Don’t Believe Everything You Think…



Most of the thoughts we have aren’t even our own. So why do we believe them?

We like to believe that we’re thinking for ourselves, but when we delve deeper we often find that many of our thoughts are really the thoughts of our societal and familial influences; advertising, media, education, parents, peers and partners.

And even when they are our own, they can be warped by fear, by preconceptions, by expectations, by surroundings, or by our feelings in the moment.

So when we have a thought, maybe we need to think about whether or not we should believe it.

And if it doesn’t feel right or true, just say “Next” and move onto the next thought – make no mistake they will continue to come without any intention on our part – until we arrive at a thought that feels right, that serves us. Not that indulges us, but that resonates, that rings true, and authentic.

This week try to sift or filter your thoughts and let the ones that truly aren’t yours to just float on by… 

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Rethinking the Bucket List

How would you live every day as if it were your last?  Go skydiving? Attempt to ride a bull for 2.7 seconds?

This TED talk is so good it begged to be shared!

Kathleen Taylor has spent over 20 years as a counselor and community engagement facilitator for the dying and has found that in the last chapter of their lives, most people become their authentic selves. They become courageous – they change their minds, apologize, forgive… they find joy in the smallest moments. In this TEDx talk, Taylor urges us not to wait until we are at the end of our lives to find our true selves.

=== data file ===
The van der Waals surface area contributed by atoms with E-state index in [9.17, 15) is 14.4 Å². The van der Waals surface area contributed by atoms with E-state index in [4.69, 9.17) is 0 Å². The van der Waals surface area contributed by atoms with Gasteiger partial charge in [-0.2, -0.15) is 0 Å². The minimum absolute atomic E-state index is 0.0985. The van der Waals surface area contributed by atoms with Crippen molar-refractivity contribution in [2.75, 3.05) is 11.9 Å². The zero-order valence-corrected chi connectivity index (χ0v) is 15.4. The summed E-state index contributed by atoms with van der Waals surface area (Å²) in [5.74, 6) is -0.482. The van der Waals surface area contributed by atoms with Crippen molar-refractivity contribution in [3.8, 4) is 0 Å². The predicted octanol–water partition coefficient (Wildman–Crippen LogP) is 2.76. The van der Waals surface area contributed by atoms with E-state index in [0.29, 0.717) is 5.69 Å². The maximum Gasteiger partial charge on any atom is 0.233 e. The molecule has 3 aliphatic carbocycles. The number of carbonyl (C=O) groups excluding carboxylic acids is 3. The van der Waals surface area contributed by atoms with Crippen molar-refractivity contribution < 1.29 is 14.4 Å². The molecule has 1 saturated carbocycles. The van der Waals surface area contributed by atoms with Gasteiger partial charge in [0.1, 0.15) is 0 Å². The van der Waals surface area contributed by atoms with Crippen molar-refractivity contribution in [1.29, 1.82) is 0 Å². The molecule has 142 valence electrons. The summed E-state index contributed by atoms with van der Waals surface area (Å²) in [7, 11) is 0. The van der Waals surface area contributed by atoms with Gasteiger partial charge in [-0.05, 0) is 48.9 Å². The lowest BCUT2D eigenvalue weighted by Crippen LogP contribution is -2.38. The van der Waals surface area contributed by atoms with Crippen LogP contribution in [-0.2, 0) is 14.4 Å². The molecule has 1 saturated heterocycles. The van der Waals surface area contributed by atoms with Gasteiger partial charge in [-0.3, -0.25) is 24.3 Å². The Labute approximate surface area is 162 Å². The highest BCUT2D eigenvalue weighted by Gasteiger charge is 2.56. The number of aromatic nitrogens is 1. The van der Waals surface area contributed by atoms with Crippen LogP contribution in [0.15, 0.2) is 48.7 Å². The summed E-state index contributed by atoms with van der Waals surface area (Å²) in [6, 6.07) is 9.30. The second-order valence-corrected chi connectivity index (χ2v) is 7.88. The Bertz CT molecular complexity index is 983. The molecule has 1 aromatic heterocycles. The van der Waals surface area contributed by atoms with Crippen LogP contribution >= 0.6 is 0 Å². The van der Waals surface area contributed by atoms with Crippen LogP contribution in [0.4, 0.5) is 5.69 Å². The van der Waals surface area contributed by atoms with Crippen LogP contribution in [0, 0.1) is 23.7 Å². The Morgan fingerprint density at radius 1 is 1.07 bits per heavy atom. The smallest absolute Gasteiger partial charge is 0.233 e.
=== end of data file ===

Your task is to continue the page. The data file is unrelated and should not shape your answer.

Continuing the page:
Video from KarmaTube


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What Happened to Original Thought? Have We Edged it Out?



Do you ever find that you’re so busy taking in information, that you have no time or space for original thoughts?

I sure do…the noise gets quite loud in there sometimes.

I have to wonder if it’s that we’re obsessed with gathering information…that we’re afraid to miss out on something…or that we’re trying to distract ourselves from the need to think for ourselves, because we’re afraid we don’t have the answers or perhaps because we’re afraid we do and we don’t really want to know what they are.

Is it information overload, obsessive curiosity, or plausible self-deniability?

An interesting question…

It’s true there are some people who are prolific thought originators despite the noise, but that’s simply not most of us and it’s certainly not me.

This week, try to slow the information deluge to a dribble and see if you can’t make some room for original thoughts. They don’t have to be earth-shatteringly creative, or innovative, they just need to be yours instead of regurgitation of someone else’s…

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How Do You Deal With the Elephant? And Why It’s Important



Just think about this for a minute. Think about how you react when faced with a situation where there is an obvious “elephant in the room.” You know what I’m referring to – unresolved conflicts, difficult conversations, hard feelings, anger, embarrassment, hurt feelings, touchy subjects, things that make you fidget internally (maybe externally too.)

It’s that uncomfortable “thing” that’s there, you can’t see it, but you can sure feel it.

How do you behave? What are you thinking? What’s your strategy for getting through the discomfort?

We pretty much fall into 3 camps.

The Evader“If I ignore it, it’ll just go away.” To this person the thought of conflict causes a great deal of anxiety. They prefer to leave it alone and live with the discomfort. Perhaps they’re afraid of the consequences, perhaps they simply don’t know what to do.

Either way they turn away from the elephant and try to pretend he’s not there – sometimes it works and sometimes it doesn’t…